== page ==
Should all women become mothers? In today’s society, many assume that they should—either out of their own desires or because of social norms (or a combination thereof). Ancient Romans would certainly agree, as does 1 Timothy 2:15, which reads, “Yet, she [woman] will be saved through childbearing, provided they continue in faith and love and holiness, with modesty.”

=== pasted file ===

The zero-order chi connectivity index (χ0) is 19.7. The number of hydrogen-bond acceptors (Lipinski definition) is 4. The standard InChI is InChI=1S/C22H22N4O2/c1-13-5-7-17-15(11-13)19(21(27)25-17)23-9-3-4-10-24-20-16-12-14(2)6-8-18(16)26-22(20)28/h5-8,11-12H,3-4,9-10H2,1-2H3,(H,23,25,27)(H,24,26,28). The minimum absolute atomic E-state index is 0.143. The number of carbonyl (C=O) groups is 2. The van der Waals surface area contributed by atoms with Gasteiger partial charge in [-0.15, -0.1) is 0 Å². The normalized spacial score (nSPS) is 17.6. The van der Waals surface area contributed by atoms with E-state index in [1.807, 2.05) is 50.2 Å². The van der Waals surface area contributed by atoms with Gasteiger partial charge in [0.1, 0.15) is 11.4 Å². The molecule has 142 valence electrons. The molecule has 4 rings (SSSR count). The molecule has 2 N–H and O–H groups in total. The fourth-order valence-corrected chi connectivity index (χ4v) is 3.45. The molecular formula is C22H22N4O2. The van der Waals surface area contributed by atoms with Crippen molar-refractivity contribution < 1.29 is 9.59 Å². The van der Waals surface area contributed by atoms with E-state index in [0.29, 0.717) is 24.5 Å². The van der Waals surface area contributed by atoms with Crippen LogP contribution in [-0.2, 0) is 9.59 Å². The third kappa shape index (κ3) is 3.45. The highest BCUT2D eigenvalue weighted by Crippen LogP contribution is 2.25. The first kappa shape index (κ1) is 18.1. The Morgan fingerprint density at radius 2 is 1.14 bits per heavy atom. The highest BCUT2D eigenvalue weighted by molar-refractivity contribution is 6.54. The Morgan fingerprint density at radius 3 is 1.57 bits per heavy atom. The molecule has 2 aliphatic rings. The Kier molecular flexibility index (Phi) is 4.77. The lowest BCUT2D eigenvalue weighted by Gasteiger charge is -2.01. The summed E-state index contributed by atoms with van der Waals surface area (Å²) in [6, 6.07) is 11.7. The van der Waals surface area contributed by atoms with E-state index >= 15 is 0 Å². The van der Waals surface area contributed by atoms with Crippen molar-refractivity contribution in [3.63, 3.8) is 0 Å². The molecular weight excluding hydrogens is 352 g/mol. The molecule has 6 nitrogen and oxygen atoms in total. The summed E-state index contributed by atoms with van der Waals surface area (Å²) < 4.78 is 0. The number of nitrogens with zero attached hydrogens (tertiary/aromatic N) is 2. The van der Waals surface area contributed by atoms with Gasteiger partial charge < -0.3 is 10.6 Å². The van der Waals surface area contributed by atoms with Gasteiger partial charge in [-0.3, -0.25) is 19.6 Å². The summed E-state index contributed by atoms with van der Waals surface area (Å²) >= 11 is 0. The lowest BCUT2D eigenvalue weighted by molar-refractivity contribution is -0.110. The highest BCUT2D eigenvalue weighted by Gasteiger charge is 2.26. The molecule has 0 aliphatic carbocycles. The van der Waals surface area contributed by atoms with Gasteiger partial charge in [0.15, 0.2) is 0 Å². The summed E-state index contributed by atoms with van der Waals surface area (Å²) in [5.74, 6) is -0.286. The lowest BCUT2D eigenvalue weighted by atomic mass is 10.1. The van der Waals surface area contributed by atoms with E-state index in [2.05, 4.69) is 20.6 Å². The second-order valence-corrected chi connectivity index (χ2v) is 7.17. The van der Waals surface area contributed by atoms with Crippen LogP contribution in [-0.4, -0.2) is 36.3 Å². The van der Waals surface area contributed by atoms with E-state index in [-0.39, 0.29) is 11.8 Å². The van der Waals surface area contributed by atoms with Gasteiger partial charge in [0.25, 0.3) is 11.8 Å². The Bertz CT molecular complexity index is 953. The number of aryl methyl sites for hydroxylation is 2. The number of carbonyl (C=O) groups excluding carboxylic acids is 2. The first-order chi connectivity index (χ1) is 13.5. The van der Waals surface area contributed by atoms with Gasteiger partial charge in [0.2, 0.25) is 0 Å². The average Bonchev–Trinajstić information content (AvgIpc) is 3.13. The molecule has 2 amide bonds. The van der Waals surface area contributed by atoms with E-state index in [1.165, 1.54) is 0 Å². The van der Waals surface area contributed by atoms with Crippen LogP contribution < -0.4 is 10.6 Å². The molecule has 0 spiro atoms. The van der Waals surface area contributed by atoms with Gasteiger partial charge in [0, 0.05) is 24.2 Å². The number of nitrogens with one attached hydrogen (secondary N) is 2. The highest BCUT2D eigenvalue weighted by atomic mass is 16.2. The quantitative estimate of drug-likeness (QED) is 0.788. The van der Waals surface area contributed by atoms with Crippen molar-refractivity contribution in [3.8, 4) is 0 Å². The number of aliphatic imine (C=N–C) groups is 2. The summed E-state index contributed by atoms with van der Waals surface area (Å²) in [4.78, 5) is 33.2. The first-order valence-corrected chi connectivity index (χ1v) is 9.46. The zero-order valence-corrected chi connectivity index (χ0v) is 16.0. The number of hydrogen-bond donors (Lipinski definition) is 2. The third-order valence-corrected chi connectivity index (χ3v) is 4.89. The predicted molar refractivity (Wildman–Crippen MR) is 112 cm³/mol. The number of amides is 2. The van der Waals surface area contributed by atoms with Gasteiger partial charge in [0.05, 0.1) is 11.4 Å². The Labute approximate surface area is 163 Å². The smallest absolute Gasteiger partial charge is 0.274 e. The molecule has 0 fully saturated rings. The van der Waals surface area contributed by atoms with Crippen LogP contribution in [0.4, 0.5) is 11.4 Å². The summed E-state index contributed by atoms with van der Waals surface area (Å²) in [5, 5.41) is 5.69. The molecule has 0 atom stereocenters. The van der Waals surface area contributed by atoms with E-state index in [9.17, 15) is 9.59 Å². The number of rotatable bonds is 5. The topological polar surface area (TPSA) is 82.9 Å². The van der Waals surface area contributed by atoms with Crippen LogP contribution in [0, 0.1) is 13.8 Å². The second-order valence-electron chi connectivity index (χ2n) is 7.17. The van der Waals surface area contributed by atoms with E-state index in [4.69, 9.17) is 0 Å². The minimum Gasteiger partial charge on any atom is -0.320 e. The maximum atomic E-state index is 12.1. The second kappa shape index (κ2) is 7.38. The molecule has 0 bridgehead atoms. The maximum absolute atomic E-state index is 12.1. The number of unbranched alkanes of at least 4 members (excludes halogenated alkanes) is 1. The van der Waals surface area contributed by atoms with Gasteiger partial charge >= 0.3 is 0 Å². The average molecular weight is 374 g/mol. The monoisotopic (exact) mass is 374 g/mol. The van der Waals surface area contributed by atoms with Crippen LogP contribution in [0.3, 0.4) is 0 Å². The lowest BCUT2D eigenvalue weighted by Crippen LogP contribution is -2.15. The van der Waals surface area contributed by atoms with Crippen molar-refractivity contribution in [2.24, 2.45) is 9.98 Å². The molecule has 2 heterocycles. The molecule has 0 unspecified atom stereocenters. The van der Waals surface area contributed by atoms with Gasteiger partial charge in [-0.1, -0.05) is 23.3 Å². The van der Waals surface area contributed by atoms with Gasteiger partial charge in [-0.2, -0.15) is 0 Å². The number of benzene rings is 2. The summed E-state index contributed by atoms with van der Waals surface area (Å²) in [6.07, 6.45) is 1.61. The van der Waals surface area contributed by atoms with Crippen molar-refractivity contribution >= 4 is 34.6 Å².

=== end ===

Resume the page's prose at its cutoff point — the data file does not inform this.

But, for the early Christian Church, this was not the whole picture of motherhood, as demonstrated by Paul’s statement in 1 Corinthians 7:26, 1 Corinthians 7:31: “I think that, in view of the impending crisis, it is well for you to remain as you are. … For the present form of the world is passing away.” Paul’s response has traditionally been interpreted as suggesting that if Jesus were returning soon, why should anyone marry and have children? Raising children requires a lot of time and effort, which could be better spent working solely on behalf of the kingdom of God rather than building up individual kingdoms—or households. This view is also supported by the apocryphal Christian work the Acts of Thecla: “Blessed are the bodies of the virgins, for they will be well-pleasing to God, and they will not lose the reward of their chastity” (3.6).